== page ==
Last Updated: Friday - 09/24/2010
April 3, 2000
Canada decides to make its own foreign policy
The Harker report implicates Talisman Energy of Calgary in prolonging a war in Sudan between Muslims and Christians that has claimed two million lives. Oil exploration provides hard currency to a regime accused of massive human rights abuses.
Madame Albright applied sanctions against the Greater Nile Petroleum Operating Company in which Talisman has a 25 per cent share, with China and Malaysia holding a 40 per cent and 35 per cent respectively, (WCR, Feb. 28).
Axworthy responded, "We make our own policy in Canada, based on Canadian values." The phrase echoes almost word for word one of the three key objectives of Canadian foreign policy formulated in Canada In The World: "The projection of Canadian values and culture." The other two objectives deal with promotion of prosperity and protection of security.
The assertion that Canada wants to make its own foreign policy is fair enough. U.S. foreign policy is hardly the model to follow.
Foreign policy makers are primarily motivated by self-interest, I mean national interest. The U.S. appears to come down hard on Greater Nile but no U.S. suppliers are involved. Exempted from the ban on Sudan are U.S. firms importing large quantities of gum arabic, an essential ingredient in Coca Cola.
The U.S. has also been careful not to offend China and Malaysia in its firm stand against Greater Nile because Coke is obviously one of the values that the U.S. is trying to project in Asia, along with Disney and McDonalds.
But what are the Canadian values that we feel obligated to proselytize and export to every corner of the globe? Could it be hockey? Surely not. The game has elicited more shame than pride of late.
So if it isn't hockey, could it be maple syrup?
No, no, no. Our policy makers are thinking of much profounder symbols which represent the essence of Canadianism.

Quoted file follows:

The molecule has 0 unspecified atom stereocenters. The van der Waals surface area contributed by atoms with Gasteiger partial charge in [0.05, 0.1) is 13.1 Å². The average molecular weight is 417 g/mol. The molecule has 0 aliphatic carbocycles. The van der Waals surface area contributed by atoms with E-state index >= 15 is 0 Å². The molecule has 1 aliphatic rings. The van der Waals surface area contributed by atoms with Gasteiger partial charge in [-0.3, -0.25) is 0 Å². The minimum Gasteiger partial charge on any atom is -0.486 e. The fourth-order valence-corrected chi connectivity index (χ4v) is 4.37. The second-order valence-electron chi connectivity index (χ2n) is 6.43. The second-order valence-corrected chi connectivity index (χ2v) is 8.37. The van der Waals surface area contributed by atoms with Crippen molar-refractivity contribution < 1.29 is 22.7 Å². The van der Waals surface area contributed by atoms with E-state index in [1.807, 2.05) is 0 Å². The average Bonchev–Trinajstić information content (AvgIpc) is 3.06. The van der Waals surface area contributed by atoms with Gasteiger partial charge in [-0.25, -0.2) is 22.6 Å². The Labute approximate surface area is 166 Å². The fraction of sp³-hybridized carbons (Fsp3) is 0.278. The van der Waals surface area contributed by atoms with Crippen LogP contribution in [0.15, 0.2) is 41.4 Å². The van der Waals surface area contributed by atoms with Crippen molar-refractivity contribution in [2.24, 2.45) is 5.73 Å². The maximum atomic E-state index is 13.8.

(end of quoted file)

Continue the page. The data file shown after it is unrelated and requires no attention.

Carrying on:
Envisioning what it really means to be Canadian, we slowly drift off to a mythical past as we conjure up images of daring voyageurs portaging their birchbark canoes through landscapes that might have been painted by the Group of Seven.
Ah, and there is a befeathered proud Indian chief, eternally grateful to his red-coated Mountie friend for bringing law and order to the wild West.
Further down we see hardy pioneer women pull a plow and turn buffalo pastures into the breadbasket of the world. Peace, hard work, tolerance and respect for the law - those are the superior values we want to share with the rest of the world.
Of course, human frailty the way it is, we don't always measure up to our own lofty standards. There is the nasty business of deporting a Filipino nanny for working too hard, law enforcers abandoning First Nations people at the outskirts of Saskatoon, a failure to respond to Metis women crying for help in Winnipeg, United Pipeline passing its responsibilities to its employees on to the WCB, the shady business of Canadian diamond mines in Sierra Leone and that unfortunate murder in Somalia a few years ago.
Now our peacekeepers who've returned from defending our values in foreign war zones are told the radiation and toxins in their bones are the result of frontline stress.
We might not always look after our own people, surplus budgets notwithstanding, but we have the best intentions for foreigners who could benefit from a good dose of Canuck values.
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